- Glycan microarray technologies: tools to survey host specificity of influenza viruses. J. Stevens, O. Blixt at al - Nature Reviews Microbiology 4, 857-864 (November 2006) [URL: http://www.nature.com/nrmicro/journal/v4/n11/abs/nrmicro1530.html ]

                      Description:
                      These two articles between them describe the theory and application of a set of laboratory techniques, Glycan Microarray Technologies, that has been developed to objectively measure the specificity of influenza viruses to bind to host surface receptors in the human respiratory tract.

                      The technique is described in the 2006 article and then applied in the 2008 article to avian influenza A(H5N1) viruses of clade 2.2 when the mutations that seemed to make the 1957 and 1968 pandemics gain human receptor specificity are inserted into them.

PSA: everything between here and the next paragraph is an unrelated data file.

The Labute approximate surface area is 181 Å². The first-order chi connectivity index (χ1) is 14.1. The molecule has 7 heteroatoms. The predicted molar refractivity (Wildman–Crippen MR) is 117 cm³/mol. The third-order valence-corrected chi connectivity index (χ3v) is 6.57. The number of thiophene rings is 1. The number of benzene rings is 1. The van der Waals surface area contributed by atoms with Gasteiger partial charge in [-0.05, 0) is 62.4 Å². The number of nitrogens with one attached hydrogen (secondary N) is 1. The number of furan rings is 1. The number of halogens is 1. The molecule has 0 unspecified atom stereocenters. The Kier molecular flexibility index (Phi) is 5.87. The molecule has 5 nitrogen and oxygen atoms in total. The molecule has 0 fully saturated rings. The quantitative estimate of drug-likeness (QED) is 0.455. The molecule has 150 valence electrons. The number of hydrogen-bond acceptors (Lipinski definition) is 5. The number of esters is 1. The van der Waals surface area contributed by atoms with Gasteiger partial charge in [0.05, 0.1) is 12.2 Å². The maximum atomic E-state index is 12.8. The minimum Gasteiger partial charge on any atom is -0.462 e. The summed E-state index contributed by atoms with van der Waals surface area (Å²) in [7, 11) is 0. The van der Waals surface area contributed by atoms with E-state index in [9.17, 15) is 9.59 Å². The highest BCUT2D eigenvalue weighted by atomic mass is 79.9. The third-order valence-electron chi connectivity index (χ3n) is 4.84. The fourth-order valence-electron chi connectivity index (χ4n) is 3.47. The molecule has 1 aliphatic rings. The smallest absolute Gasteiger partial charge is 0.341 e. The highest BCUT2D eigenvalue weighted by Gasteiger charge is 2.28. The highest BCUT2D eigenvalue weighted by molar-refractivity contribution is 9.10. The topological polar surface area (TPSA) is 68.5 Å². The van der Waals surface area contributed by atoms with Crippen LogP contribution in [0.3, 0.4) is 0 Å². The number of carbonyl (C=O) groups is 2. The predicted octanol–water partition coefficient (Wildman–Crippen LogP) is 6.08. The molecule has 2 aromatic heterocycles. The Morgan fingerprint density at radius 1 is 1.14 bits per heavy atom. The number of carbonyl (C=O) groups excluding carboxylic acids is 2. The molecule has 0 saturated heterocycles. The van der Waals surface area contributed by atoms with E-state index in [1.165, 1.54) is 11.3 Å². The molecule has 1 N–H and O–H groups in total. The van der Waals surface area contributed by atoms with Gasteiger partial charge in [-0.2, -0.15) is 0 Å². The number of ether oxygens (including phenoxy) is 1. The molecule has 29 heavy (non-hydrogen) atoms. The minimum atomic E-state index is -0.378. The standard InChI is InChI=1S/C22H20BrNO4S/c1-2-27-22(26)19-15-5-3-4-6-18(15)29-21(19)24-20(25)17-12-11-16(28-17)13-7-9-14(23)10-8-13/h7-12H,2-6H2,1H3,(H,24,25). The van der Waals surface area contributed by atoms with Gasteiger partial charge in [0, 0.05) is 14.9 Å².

The authors suggest that this makes the widely spread A(H5N1) – clade 2.2 influenza strains at higher risk of acquiring an affinity for human receptors than other avian influenza viruses.

                      ECDC Comment: (16/10/08)
                      With novel avian influenza viruses, viruses that are essentially transmitting among birds, it is difficult to decide whether or not they are likely to be able to adapt to humans. With A(H5N1) in its current form plainly it has not yet reached that stage in that despite much exposure to humans it has failed to infect them often and transmission from human to humans is even rarer.1

                      However the difficulty is that one has to have good surveillance to detect a change towards better adaptation to humans and that after the change has happened it is essentially too late to intervene. This technique is one that give an important objective laboratory information as to whether any new avian influenza viruses has moved or (if previous strains are available) is moving closer to being adapted to humans.

                      However like all laboratory based test it is only a demonstration of human adaptation, not the entire step.